The centers' brochure notes that most insurance plans follow Medicare guidelines, which include allowing two post-mastectomy bras every year and one prosthesis every two years. However, the center recommends that patients contact their insurance companies or third-party payers to determine coverage and needed authorization before scheduling an appointment.

Aguilar strongly feels that improvement in breast care services is needed throughout the country. A large need is for increased patient education, both pre- and post-surgery, she said. Better fitting of breast prostheses and bras and achievement of longer term patient satisfaction both physically and psychologically is another vital area, she added.

Artisan Orthotic Prosthetic Technologies, Tualatin, Oregon, has been in business for just over a year. The facility currently provides only off-the-shelf forms and prostheses. "We are not sure there is a huge call for custom breast prostheses," said Terri Wells, CMF. "At least, at this point we are not ready to incur the additional costs needed to provide custom forms."

Although she has not had time to do much marketing, Wells notes that she has been successful with previous patients following her to the new facility and with word-of-mouth advertising. She also receives quite a few referrals from a physical therapist who specializes in lymphedema, a mastectomy complication in which lymph fluid flow is obstructed, resulting in pain, swelling, and increased susceptibility to infection. "My goal is to have the mastectomy portion of our business more profitable within the next three years," Wells added.

Mahnke's Orthotics & Prosthetics, Fort Lauderdale, Florida, provides both custom and off-the-shelf breast forms and prostheses, fitted by certified mastectomy fitters, according to Jim Newberry, LPO. However, he has found that third-party insurers often consider these services non-reimbursable.

Riverside Prosthetics, Evansville, Indiana, provides post-mastectomy services with two certified fitters, Cindy Whitehurst and Stephanie Willis. "We do not see much need to provide custom-made forms, since custom-fit is suitable," noted Whitehurst.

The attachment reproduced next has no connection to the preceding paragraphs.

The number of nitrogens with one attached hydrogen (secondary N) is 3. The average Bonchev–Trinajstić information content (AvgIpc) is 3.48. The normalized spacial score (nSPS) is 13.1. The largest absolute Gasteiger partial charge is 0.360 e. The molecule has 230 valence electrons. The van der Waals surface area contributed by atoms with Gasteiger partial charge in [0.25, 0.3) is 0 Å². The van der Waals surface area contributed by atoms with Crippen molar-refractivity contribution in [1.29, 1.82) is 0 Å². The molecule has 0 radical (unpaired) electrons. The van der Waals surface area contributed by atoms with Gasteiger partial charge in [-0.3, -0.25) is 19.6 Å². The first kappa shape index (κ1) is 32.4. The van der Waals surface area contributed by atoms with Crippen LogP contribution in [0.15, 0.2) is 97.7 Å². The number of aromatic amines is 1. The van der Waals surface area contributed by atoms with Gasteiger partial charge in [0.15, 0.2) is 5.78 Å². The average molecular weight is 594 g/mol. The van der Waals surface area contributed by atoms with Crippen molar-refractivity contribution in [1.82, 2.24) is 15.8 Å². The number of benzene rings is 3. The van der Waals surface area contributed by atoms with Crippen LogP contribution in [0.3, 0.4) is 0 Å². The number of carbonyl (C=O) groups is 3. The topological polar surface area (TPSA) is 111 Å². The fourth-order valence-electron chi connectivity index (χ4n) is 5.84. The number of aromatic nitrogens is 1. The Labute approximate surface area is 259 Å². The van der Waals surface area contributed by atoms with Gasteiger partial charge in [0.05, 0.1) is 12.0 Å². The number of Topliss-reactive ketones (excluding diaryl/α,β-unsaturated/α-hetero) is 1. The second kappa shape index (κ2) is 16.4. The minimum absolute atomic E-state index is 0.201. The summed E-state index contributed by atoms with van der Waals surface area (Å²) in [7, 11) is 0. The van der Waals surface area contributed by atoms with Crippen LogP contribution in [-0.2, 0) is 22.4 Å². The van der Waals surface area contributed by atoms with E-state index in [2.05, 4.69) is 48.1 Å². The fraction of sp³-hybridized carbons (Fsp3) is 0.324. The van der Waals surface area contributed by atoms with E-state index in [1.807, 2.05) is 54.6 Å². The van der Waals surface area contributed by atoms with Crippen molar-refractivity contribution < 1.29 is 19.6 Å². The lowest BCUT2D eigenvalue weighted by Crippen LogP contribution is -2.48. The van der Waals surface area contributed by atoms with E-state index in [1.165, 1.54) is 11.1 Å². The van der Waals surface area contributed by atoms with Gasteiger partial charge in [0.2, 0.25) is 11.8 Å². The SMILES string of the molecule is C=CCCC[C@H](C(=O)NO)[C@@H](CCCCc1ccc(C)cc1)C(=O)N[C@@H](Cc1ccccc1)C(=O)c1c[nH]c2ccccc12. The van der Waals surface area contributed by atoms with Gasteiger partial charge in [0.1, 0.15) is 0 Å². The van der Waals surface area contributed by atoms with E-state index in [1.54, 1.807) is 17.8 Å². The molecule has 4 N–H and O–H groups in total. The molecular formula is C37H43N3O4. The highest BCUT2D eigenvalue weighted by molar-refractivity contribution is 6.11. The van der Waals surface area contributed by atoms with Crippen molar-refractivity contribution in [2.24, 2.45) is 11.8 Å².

J.J. Hill Brace and Limb Company, Gulfport, Mississippi, not only provides breast forms and bras, but also custom and off-the-shelf lymphedema sleeves and vests, turbans, bathing suits, sports bras, and nightgowns, according to Dawn Hill, BOCO, CPed, CMF. Three certified mastectomy fitters care for clients, who are fitted in a separate fitting room. Two of the fitters are also orthotists.

The company also holds open houses with bathing suit sales and information for pre-mastectomy patients. "We pride ourselves on being able to give the biggest selection of mastectomy products on the Mississippi gulf coast to ensure the patient's happiness with the products they receive," Hill said. J.J. Hill Brace and Limb is included in the American Cancer Society's post-mastectomy product provider list.

Obtaining and maintaining certification is very important, Hill noted. "We think certification helps assure our patients…that we are professionals."

Breast Cancer: A Statistical Snapshot

A total of 203,500 new cases of breast cancer are expected to be diagnosed in 2002, and 39,600 women are expected to die, according to the National Alliance of Breast Cancer Organizations (NABCO). Based on current life expectancy, one in every nine women will develop the disease; in 1960 the ratio was one in 14. Men too can develop breast cancer, although it is relatively rare. In 2002, 1,500 male cases are projected to be diagnosed; 400 men are expected to die.

October is Breast Cancer Awareness Month. For more information about breast cancer and Awareness Month activities, visit the NABCO website: www.nabco.org, and the National Breast Cancer Awareness Month site: www.nbcam.org